This case takes place in Kansas and involves a middle-aged male patient who died from septic shock, multiorgan dysfunction syndrome, bowel perforation, and bowel ischemia/bowel infarction. His past medical history included Roux-en-Y gastric bypass and surgery to correct scoliosis. He presented to the hospital with complaints of abdominal, low back ,and chest pain which had started after eating lunch at work. There was no associated trauma. An EKG, urinalysis, and abdominal CT scan without contrast were negative. An abdominal examination revealed a soft, nontender, nondistended abdomen. He was admitted with a differential diagnosis including kidney stone versus pyelonephritis versus musculoskeletal pain. He continued to complain of pain of 10/10 and developed nausea. He declined to eat and reported constipation. There was a change in his condition two days later, when the patient developed a temperature of 100.4, displayed an elevated white count at 12.4 (up from 8.1 when he first entered the hospital), his BUN was 74, his creatinine was 1.4, and he had 49 bands. The patient became lethargic and complained of lower back and abdominal pain. Later that morning, his white count dropped to 4.6. His abdomen became slightly distended and diffusely tender. In the early afternoon, he was hypotensive to 99/54. He had hypoactive bowel sounds and that evening his abdomen was noted to be firm, tender, and distended. He began to vomit and an NG tube was dropped.
An x-ray revealed a possible early or partial bowel obstruction. Twenty-four hours after his first elevated temperature, a CT with contrast was obtained. It revealed portal venous gas, anterior free air, pneumatoses, and diffuse punctate mesenteric free air. The findings were thought to be concerning for stercoral perforation. He was taken into the OR where he was found to have necrosis of his Roux-en-Y limb down to the terminal ileum. His entire pelvis was deeply ischemic, and he underwent a subtotal colectomy. Pathology revealed transmural infarction, and he passed away several hours after the surgery was performed. The patient had an ischemic bowel which went undiagnosed over the course of his hospitalization. He received milk of magnesia during the morning of his rapid change in condition, and he received magnesium citrate in the evening after he was noted to have hypoactive bowel sounds. It is alleged that he may have perforated his bowel after receiving these medications.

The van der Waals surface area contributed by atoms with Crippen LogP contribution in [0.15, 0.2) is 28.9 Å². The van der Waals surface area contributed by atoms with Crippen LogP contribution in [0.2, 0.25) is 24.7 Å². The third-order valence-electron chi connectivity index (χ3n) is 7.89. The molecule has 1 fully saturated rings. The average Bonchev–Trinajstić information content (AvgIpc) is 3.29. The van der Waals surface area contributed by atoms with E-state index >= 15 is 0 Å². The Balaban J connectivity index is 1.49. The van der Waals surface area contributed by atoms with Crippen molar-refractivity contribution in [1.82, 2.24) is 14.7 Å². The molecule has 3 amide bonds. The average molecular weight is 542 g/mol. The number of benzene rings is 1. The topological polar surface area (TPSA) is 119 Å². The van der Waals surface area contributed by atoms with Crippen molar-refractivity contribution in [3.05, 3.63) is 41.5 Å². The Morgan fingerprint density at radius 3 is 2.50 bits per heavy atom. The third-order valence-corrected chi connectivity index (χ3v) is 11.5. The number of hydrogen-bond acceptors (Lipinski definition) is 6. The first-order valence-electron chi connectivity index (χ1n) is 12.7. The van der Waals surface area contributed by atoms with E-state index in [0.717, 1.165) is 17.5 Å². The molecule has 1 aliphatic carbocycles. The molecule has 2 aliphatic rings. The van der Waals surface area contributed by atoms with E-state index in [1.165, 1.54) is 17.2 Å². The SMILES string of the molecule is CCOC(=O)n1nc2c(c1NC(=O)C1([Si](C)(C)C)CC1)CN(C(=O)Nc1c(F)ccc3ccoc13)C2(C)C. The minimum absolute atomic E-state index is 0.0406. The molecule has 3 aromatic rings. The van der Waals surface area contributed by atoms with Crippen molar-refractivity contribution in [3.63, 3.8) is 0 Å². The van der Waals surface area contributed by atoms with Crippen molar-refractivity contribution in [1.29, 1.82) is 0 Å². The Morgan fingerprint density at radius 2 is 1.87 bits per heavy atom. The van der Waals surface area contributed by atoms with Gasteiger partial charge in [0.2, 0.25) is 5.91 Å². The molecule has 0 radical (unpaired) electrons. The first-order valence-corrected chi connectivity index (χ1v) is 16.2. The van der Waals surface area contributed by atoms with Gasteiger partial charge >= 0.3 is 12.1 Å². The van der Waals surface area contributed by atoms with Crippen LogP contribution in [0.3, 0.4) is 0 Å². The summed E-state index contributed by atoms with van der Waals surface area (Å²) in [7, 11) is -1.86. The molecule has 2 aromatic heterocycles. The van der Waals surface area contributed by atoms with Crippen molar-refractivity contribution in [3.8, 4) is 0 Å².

Question(s) For Expert Witness
- 1.) Do you treat patients with these presenting complaints? If so, how often?
- 2.) What is the standard work up for these patients?
- 3.) Is missed diagnosis of bowel ischemia common?
Expert Witness Response E-001188
I see a lot of complex patients at my institution both through referrals and through the ED. I would estimate I see ischemic bowel cases 6-12x per year. The work-up is pretty case specific but generally includes a CT with contrast and in the case of a patient with Roux limb often involves early diagnostic laproscopy to rule out internal hernia. Diagnosis can be missed but shouldn’t be, if correct work-up is performed.
Expert Witness Response E-008438
I have certainly treated many patients with both intestinal ischemia and colonic ischemia. I treat patients with bowel obstruction/small bowel ileus/colonic ileus/acute constipation on a near-daily basis. From your summary, it certainly seems that he probably should not have received the milk of magnesia and the magnesium citrate was absolutely contraindicated in his case (where a bowel obstruction was a concern). It sounds like he had an internal hernia from his gastric bypass surgery. These have been well described and the different types have even been named in the literature. It is always a concern when a patient presents with “pain out of proportion to physical examination” any time after having a gastric bypass/roux-en-y surgery and can cause intestinal ischemia (which this patient certainly had). This diagnosis absolutely should have been on the differential in this case. The standard workup for this patient early on would likely have been H & P, labs (including lactate), and a CT scan of the abdomen and pelvis with oral and IV contrast (which he did not receive). Delayed diagnosis of bowel ischemia isn’t uncommon because it is difficult to tell what is causing the pain, but all surgeons are aware of the risk of intestinal ischemia in a patient such as this with “pain out of proportion to physical exam,” as noted above.